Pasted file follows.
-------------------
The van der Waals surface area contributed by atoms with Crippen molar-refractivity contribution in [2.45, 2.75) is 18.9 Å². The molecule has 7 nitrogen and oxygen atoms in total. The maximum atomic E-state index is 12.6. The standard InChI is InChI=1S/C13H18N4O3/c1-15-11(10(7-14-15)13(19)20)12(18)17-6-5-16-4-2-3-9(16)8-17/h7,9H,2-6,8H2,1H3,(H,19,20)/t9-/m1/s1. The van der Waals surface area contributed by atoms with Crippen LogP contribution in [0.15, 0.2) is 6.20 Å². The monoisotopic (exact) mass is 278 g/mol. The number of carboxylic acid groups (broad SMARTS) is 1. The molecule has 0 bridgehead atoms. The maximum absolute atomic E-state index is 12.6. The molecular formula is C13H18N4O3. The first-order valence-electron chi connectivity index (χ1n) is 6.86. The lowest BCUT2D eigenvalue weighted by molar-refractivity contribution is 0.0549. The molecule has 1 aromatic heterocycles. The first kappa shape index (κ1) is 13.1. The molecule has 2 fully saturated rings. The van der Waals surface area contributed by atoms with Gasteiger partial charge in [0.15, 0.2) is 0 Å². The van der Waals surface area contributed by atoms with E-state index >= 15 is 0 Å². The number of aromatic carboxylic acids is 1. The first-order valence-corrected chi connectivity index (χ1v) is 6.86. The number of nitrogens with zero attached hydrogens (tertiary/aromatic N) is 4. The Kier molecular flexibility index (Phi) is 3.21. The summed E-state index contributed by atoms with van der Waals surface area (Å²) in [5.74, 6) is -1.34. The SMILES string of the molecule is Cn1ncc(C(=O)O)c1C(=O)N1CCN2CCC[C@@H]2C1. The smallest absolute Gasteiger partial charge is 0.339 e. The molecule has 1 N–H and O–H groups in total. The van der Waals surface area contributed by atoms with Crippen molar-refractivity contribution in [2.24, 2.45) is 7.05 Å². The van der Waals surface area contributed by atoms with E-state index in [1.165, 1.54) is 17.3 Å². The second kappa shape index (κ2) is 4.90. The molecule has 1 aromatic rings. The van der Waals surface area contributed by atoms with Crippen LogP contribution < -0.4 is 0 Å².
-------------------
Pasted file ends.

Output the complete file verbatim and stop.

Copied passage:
The van der Waals surface area contributed by atoms with Crippen molar-refractivity contribution in [2.45, 2.75) is 18.9 Å². The molecule has 7 nitrogen and oxygen atoms in total. The maximum atomic E-state index is 12.6. The standard InChI is InChI=1S/C13H18N4O3/c1-15-11(10(7-14-15)13(19)20)12(18)17-6-5-16-4-2-3-9(16)8-17/h7,9H,2-6,8H2,1H3,(H,19,20)/t9-/m1/s1. The van der Waals surface area contributed by atoms with Crippen LogP contribution in [0.15, 0.2) is 6.20 Å². The monoisotopic (exact) mass is 278 g/mol. The number of carboxylic acid groups (broad SMARTS) is 1. The molecule has 0 bridgehead atoms. The maximum absolute atomic E-state index is 12.6. The molecular formula is C13H18N4O3. The first-order valence-electron chi connectivity index (χ1n) is 6.86. The lowest BCUT2D eigenvalue weighted by molar-refractivity contribution is 0.0549. The molecule has 1 aromatic heterocycles. The first kappa shape index (κ1) is 13.1. The molecule has 2 fully saturated rings. The van der Waals surface area contributed by atoms with Gasteiger partial charge in [0.15, 0.2) is 0 Å². The van der Waals surface area contributed by atoms with E-state index >= 15 is 0 Å². The number of aromatic carboxylic acids is 1. The first-order valence-corrected chi connectivity index (χ1v) is 6.86. The number of nitrogens with zero attached hydrogens (tertiary/aromatic N) is 4. The Kier molecular flexibility index (Phi) is 3.21. The summed E-state index contributed by atoms with van der Waals surface area (Å²) in [5.74, 6) is -1.34. The SMILES string of the molecule is Cn1ncc(C(=O)O)c1C(=O)N1CCN2CCC[C@@H]2C1. The smallest absolute Gasteiger partial charge is 0.339 e. The molecule has 1 N–H and O–H groups in total. The van der Waals surface area contributed by atoms with Crippen molar-refractivity contribution in [2.24, 2.45) is 7.05 Å². The van der Waals surface area contributed by atoms with E-state index in [1.165, 1.54) is 17.3 Å². The second kappa shape index (κ2) is 4.90. The molecule has 1 aromatic rings. The van der Waals surface area contributed by atoms with Crippen LogP contribution < -0.4 is 0 Å².